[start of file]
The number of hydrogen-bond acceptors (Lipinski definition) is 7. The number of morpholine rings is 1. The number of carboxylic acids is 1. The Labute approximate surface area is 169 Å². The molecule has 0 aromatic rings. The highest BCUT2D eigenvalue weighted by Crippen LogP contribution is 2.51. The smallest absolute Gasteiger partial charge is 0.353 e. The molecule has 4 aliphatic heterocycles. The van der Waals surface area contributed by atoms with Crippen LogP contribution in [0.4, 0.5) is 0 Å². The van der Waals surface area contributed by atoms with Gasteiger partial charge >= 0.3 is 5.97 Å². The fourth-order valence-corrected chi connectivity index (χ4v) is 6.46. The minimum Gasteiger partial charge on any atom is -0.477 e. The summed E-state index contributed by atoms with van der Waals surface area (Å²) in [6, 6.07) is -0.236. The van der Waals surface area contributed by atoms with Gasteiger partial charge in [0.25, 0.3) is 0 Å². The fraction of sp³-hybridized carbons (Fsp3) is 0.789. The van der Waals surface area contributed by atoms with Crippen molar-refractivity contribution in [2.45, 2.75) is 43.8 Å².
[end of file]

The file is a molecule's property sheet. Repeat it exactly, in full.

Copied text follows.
The number of hydrogen-bond acceptors (Lipinski definition) is 7. The number of morpholine rings is 1. The number of carboxylic acids is 1. The Labute approximate surface area is 169 Å². The molecule has 0 aromatic rings. The highest BCUT2D eigenvalue weighted by Crippen LogP contribution is 2.51. The smallest absolute Gasteiger partial charge is 0.353 e. The molecule has 4 aliphatic heterocycles. The van der Waals surface area contributed by atoms with Crippen LogP contribution in [0.4, 0.5) is 0 Å². The van der Waals surface area contributed by atoms with Gasteiger partial charge >= 0.3 is 5.97 Å². The fourth-order valence-corrected chi connectivity index (χ4v) is 6.46. The minimum Gasteiger partial charge on any atom is -0.477 e. The summed E-state index contributed by atoms with van der Waals surface area (Å²) in [6, 6.07) is -0.236. The van der Waals surface area contributed by atoms with Gasteiger partial charge in [0.25, 0.3) is 0 Å². The fraction of sp³-hybridized carbons (Fsp3) is 0.789. The van der Waals surface area contributed by atoms with Crippen molar-refractivity contribution in [2.45, 2.75) is 43.8 Å².